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Adam Smith
Portrait of Adam Smith
The Warren J. Samuels
Portrait Collection
at Duke University.

Why Economics?

“There is no such thing as a free lunch.”

"Economics, once considered one of the more difficult subjects for undergraduates to grasp, is the top major at Harvard, Princeton, Columbia, Stanford and the Universities of Pennsylvania and Chicago; second at Brown, Yale and the University of California at Berkley; and third at Cornell and Dartmouth."

"Economics, Once a Perplexing Subject, Is Enjoying a Bull Run at Universities,"
by Tristan Mabry, Staff Reporter
The Wall Street Journal

One way or another, economic forces affect every individual at some level, and thus an understanding of economics helps individuals cope with and adapt to the rapidly changing local, national, and global marketplaces. Why? The economic way of thinking is analytical, clear, concise, and rigorous. People with training in economics are good at problem solving because they learn to identify problems, to specify alternative solutions, to determine what data are relevant, and to objectively weigh costs and benefits in making decisions.

Economics at UAS 

At the University of Alaska Southeast, economics students study the same core micro and macro theory and statistical theory that students attending any other institution study. The benefit to economics study at UAS is the small class size and individual attention that students receive.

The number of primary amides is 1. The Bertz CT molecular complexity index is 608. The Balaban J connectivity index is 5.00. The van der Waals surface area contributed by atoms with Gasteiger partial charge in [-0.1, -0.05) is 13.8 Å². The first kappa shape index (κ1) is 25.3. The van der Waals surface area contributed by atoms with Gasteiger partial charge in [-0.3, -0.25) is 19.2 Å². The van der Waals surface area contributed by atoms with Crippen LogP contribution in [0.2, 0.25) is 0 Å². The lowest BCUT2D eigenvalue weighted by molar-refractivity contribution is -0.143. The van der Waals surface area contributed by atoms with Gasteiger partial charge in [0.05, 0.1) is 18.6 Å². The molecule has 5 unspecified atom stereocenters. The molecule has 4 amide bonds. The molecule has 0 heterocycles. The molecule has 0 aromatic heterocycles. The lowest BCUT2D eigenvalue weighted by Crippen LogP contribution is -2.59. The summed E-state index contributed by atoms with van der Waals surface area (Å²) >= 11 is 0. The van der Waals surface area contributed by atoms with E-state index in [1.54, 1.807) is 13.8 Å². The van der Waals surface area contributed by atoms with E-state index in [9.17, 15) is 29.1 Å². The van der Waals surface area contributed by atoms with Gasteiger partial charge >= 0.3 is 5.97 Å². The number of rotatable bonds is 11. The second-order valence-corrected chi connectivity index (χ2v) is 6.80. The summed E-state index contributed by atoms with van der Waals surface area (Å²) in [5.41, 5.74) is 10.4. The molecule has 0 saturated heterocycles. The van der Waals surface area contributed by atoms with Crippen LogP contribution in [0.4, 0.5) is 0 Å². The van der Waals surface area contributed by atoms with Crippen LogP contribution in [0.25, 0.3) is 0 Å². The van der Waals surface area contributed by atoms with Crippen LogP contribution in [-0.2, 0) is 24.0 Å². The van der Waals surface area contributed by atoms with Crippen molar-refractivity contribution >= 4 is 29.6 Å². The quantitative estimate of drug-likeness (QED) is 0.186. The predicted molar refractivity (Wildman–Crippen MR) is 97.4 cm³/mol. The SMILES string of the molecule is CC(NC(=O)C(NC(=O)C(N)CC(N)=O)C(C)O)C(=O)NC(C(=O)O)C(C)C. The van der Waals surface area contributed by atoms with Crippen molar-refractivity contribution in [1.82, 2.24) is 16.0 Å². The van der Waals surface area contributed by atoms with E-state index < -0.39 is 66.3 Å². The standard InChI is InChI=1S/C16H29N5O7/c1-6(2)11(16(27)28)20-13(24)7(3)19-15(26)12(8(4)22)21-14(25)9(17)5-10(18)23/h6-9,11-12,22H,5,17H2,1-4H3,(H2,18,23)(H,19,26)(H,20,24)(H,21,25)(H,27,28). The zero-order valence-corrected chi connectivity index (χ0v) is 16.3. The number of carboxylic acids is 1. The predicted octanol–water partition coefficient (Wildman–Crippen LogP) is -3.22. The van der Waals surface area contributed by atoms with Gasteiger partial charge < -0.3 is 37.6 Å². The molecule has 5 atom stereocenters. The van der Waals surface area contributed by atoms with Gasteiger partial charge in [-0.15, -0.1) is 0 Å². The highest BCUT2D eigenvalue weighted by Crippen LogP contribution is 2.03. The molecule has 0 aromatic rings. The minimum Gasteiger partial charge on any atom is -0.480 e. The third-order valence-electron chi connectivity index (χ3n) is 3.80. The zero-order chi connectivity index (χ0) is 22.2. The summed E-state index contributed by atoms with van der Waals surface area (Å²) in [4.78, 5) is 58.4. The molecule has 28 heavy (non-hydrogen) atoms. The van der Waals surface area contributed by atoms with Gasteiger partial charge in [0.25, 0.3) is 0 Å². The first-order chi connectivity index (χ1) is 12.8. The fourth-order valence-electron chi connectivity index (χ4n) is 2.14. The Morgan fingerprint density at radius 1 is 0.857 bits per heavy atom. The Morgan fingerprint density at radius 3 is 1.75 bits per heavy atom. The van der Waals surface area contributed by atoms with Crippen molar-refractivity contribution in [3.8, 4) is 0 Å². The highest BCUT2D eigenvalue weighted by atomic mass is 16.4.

Careers in Economics

Econograph There are ample employment opportunities for those who receive a Bachelor of Arts in Social Science with an emphasis in economics because the analytical skills of economics study are useful in the public sector as well as the private sector. Such a degree is an excellent background for careers in banking, real estate, litigation analysis, planning, government, bond trading, financial analysis, teaching and a host of other employment opportunities.

An economics background is also excellent preparation for graduate study in economics, law, business, and international relations. For example, many law schools believe economics provides one of the best backgrounds for success in legal studies, because of the logical, analytical way of thinking it teaches. Many graduate business schools prefer that their students have a broad liberal arts background, which an economics emphasis provides. Also, a considerable portion of the MBA program is based on economics. Financial theory, for example, is largely applied microeconomics. Students with good backgrounds in economics are clearly at an advantage in many MBA programs.

Course Work

Primary Concentration Area (24-25 credits)

SSCI  S300


Principles of Economics I: Macroeconomics
Principles of Economics II: Microeconomics
Research Methods in Social Science

Intermediate Microeconomic Theory

Intermediate Macroeconomic Theory

ECON S___ Electives (At least 9 credits must be upper division  12-13

Secondary Concentration Area (15-16 credits)

Principles of Economics I: Macroeconomics
Principles of Economics II: Microeconomics
 ECON S___ Electives (At least 6 credits must be upper division)  9-10

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